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Leaf mould: making leafmould compost

Fallen leaves can be a nuisance in the autumn if you like your lawns and paving to stay neat and clean, and can be slippery in wet weather. But instead of bagging them up for disposal or burning them, they can be turned into leaf mould compost – a wonderful substance that works just like peat. Leaf mould compost (usually just called leafmould) is simply compost made entirely from fallen leaves, and makes a great low-nutrient soil improver or mulch. It is also a vital ingredient in home-made seed compost. It couldn’t be simpler to make: just pile the leaves up in a container or heap and leave them for two years to rot down.

handful of leaf mould before sieving

a quick sieve and you're ready to go

Benefits of leaf mould compost

  • No effort to make
  • Absolutely free
  • Good for the soil when applied as a mulch
  • A vital ingredient for many seed and potting compost mixes
  • Can be used at any time of year
  • Is clean and pleasant to handle, and stores indefinitely

How to make leafmould

  1. Gather your raw ingredients, namely: fallen autumn leaves. Sweep or rake them up from your own plot, or from local paths and pavements. Try not to take them from busy roads where there may be tyre rubber dust and other contaminants.
  2. Heap them up, or (for smaller containers) put them into a container to stop them from blowing away. You can make a dedicated leaf mould bin for them (see picture), make a loop of chicken wire attached to an upright post, or just stuff them into a plastic bag. There’s no need to cover the leaves to keep the rain out, but if you do then check the pile from time to time to make sure it’s still moist.
  3. As the leaves start to break down the leaf pile shrinks, and you can add more leaves on top if you like.
  4. Leave the pile alone to rot down into leaf mould compost. If you’re using it as a top-dressing or mulch, then one year of rotting is sufficient. If you need it to break down completely for home made seed compost then it really needs two years to break down completely. Rubbing it through a garden seive helps to break down the last few flakes.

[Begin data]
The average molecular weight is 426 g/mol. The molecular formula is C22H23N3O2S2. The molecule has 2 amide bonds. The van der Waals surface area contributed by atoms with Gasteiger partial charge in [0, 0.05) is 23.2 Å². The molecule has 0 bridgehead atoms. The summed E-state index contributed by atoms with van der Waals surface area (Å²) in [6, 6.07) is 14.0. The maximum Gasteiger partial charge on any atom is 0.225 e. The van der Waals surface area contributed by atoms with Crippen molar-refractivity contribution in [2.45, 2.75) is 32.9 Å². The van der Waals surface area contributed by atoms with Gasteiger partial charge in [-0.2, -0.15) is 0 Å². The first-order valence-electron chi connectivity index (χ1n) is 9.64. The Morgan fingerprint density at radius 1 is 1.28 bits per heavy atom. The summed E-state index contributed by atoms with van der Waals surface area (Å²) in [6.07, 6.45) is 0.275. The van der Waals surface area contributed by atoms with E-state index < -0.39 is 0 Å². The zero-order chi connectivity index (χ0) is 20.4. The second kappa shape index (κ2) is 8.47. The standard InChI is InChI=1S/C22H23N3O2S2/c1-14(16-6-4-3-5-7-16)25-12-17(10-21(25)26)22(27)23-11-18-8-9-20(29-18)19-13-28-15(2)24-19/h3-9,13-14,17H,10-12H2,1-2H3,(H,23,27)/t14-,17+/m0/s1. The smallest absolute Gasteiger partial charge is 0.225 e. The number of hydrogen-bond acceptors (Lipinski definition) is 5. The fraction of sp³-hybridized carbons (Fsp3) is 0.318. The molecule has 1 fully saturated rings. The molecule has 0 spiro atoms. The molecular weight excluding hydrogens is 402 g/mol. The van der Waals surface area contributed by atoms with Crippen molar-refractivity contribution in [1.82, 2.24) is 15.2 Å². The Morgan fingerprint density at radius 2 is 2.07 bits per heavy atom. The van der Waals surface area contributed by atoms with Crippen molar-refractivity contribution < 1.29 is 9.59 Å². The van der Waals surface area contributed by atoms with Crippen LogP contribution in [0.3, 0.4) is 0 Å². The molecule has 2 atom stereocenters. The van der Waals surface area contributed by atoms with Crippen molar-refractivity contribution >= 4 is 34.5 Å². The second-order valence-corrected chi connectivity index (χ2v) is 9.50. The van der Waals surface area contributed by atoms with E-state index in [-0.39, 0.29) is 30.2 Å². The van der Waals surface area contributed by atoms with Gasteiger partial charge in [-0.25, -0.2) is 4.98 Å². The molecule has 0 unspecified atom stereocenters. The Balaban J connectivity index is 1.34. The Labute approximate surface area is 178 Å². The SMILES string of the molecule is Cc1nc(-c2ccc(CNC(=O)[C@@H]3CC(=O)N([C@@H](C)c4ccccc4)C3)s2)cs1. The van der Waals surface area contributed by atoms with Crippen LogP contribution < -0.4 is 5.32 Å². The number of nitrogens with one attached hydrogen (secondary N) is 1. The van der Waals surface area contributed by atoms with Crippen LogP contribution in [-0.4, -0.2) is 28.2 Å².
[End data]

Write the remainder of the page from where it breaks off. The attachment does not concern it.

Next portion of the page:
Leaves you shouldn’t use in leafmould

Any fallen leaves are fine to use in leafmould, but you shouldn’t use evergreen leaves. These are extremely slow to break down, so small amounts are best composted in a regular compost heap. Larger amounts can be used to make leafmould as above, but take three years or even longer to compost completely. Pine needles are well worth composting alone in this way, as the leafmould that they make is quite acidic – perfect for acid-loving plants like blueberries and heathers.Try not to collect leaves near busy roads because of the risk of environmental contamination. Also, be careful if you are collecting piles or drifts of leaves that have been there for some time. These can often contain sheltering wildlife such as hedgehogs.

Other compost articles

Seed compost courtesy Jay Pettitt, leaf bin courtesy Far Closer.

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One Response to “Leaf mould: making leafmould compost”

  1. angel says:

    Hi thank you for this tip, we are moving house and will be on the edge of a forest, the garden is full of reeds, from seed from the lake where they are very abundant. The house has been empty for 3 years and the reeds have had time to fill the whole garden space…we will have to work on a good way to clear up the reeds, and also start a composter as we had to leave our own behind.
    Your site is amazing, thank you so much for all your sharing
    love angel x

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